A Better Tomorrow
Whether it’s luck, talent, or sheer determination, heroes have something setting them apart from everyone else, allowing them to perform amazing deeds under the most difficult circumstances. In Mutants & Masterminds that something is Hero Points.
Spending a hero point can make the difference between success and failure. When you’re entrusted with the safety of the world that means a lot!
Hero points allow players to “edit” the plot of the adventure and the rules of the game to a degree. They give heroes the ability to do the amazing things heroes do in the comics, but with certain limits, and they encourage players to make the sort of choices heroes do in the comics, in order to get more hero points.
Heroes start each game session with 1 hero point. During the adventure they get opportunities to earn more hero points. Players can use various tokens (poker chips, glass beads, etc.) to keep track of their hero points, handing them over to the Gamemaster when they spend them. The Gamemaster can likewise give out tokens when awarding hero points to the players.
Unspent hero points don’t carry over to the next adventure; the heroes start out with 1 point again.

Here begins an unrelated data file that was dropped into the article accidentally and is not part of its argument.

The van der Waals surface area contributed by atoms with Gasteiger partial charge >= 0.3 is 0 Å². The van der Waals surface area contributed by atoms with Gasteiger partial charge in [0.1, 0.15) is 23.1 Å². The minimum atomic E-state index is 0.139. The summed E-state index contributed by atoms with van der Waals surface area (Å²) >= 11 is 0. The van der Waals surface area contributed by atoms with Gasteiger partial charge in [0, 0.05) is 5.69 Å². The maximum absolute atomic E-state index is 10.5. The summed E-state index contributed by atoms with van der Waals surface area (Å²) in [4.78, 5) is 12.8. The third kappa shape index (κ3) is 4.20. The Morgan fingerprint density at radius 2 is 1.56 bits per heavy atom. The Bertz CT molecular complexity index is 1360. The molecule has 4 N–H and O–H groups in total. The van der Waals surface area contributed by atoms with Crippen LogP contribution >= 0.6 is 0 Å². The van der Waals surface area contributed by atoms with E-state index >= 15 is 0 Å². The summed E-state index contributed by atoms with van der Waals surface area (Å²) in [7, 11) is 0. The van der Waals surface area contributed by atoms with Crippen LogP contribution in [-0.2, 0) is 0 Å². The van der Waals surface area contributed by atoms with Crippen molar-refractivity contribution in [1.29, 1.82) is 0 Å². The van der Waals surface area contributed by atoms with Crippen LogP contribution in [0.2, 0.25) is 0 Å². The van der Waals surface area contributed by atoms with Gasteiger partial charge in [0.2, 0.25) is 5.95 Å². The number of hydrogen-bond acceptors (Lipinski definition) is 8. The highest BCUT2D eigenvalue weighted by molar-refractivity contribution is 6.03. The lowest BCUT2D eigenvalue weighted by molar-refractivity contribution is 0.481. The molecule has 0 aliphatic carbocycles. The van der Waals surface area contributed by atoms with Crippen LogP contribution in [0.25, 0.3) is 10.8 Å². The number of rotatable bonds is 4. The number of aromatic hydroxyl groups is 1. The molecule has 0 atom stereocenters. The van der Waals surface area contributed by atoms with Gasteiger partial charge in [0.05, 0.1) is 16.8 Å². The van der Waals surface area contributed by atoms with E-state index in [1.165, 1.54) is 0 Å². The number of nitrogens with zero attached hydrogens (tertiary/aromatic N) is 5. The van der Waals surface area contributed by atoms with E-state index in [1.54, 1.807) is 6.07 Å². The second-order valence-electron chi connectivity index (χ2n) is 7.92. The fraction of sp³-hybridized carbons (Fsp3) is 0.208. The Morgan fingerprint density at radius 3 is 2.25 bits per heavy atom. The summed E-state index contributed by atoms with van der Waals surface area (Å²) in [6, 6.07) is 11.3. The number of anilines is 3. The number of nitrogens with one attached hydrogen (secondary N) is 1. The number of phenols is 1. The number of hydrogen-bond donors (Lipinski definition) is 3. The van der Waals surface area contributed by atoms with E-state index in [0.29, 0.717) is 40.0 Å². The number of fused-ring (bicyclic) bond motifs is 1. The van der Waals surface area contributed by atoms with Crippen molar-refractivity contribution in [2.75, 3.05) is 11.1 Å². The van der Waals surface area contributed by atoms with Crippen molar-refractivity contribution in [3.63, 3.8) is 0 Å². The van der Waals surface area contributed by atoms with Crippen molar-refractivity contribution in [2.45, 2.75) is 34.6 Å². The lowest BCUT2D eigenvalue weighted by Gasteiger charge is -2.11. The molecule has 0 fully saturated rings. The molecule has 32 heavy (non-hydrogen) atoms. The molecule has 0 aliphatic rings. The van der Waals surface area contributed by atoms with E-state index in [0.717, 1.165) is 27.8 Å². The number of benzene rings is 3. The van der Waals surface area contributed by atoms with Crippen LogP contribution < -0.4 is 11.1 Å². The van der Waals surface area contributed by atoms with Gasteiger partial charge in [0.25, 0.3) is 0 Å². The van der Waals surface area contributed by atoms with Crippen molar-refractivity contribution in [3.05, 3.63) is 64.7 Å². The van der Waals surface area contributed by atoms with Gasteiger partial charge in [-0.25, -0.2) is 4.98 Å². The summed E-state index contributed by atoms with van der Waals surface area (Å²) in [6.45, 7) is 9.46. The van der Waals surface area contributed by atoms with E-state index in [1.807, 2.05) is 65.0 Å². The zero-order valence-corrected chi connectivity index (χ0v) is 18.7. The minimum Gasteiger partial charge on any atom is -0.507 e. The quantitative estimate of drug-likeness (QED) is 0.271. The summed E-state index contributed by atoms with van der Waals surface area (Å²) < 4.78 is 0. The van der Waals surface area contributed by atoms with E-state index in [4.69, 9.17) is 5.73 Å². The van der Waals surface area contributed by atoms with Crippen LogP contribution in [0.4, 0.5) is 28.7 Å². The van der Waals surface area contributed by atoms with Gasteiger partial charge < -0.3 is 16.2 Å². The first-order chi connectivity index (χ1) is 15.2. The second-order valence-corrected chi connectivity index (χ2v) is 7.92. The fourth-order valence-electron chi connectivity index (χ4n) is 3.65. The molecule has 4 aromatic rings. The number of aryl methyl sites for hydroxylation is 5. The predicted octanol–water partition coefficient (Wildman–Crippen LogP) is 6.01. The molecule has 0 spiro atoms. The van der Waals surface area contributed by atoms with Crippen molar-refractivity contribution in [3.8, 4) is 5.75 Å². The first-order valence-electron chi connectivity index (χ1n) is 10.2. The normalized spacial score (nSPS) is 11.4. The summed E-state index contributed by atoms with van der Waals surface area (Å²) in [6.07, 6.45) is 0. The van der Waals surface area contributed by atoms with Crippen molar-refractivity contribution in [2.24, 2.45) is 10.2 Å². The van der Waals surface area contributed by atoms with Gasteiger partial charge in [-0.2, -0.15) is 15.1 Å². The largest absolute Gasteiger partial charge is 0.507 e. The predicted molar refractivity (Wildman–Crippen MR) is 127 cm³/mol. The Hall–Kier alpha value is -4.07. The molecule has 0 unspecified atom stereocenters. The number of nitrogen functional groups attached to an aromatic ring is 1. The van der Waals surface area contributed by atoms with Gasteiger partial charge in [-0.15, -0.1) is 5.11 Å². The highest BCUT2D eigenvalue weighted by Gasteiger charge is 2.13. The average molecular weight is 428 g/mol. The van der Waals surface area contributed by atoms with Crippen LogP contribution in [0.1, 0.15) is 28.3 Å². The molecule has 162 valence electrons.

Using Hero Points
Earning Hero Points
Under the hood: hero points
Hero points serve several purposes, all intended to allow heroes to pull off the kinds of stunts they do in the comic books. Hero points essentially provide players with the ability to change their characters’ traits, or influence the outcome of events in the game, but only a certain number of times per game and to a certain preset degree.
One particularly useful aspect of hero points is the ability to perform feats a character doesn’t have. Essentially, any combat, general, or skill feat in Chapter 4 is a potential use of hero points. Consider some like Improvised Tools or Jack-of-All-Trades as examples. They may not be part of a hero’s normal repertoire, but they can be useful to have in a pinch, so long as the player is willing to spend a hero point to use them.
Players may wish to note some appropriate heroic feats and power stunts they can refer to in play for ideas and inspiration. For example, maybe your character doesn’t have the Inventor feat but does have ranks in Knowledge and Craft. You could spend a hero point in play to allow your character to come up with an invention. Likewise, characters may have “special moves” they use only rarely. Rather than paying power points for them, they may spend hero points to acquire them as needed.
The same guidelines hold true for using Extra Effort to acquire power feats (and possibly spending a hero point to cancel the fatigue). You don’t have to pay points for every possible permutation of your hero’s powers: just note some suitable power stunts and spend hero points to use them in play.
You might eventually want to spend the power points necessary to make a sometime feat or power stunt a permanent part of the character’s abilities, especially if it’s something you use all the time, giving you a natural way of improving and developing your character. So remember, Extra Effort and hero points are excellent tools when it comes to making and playing a flexible and interesting hero!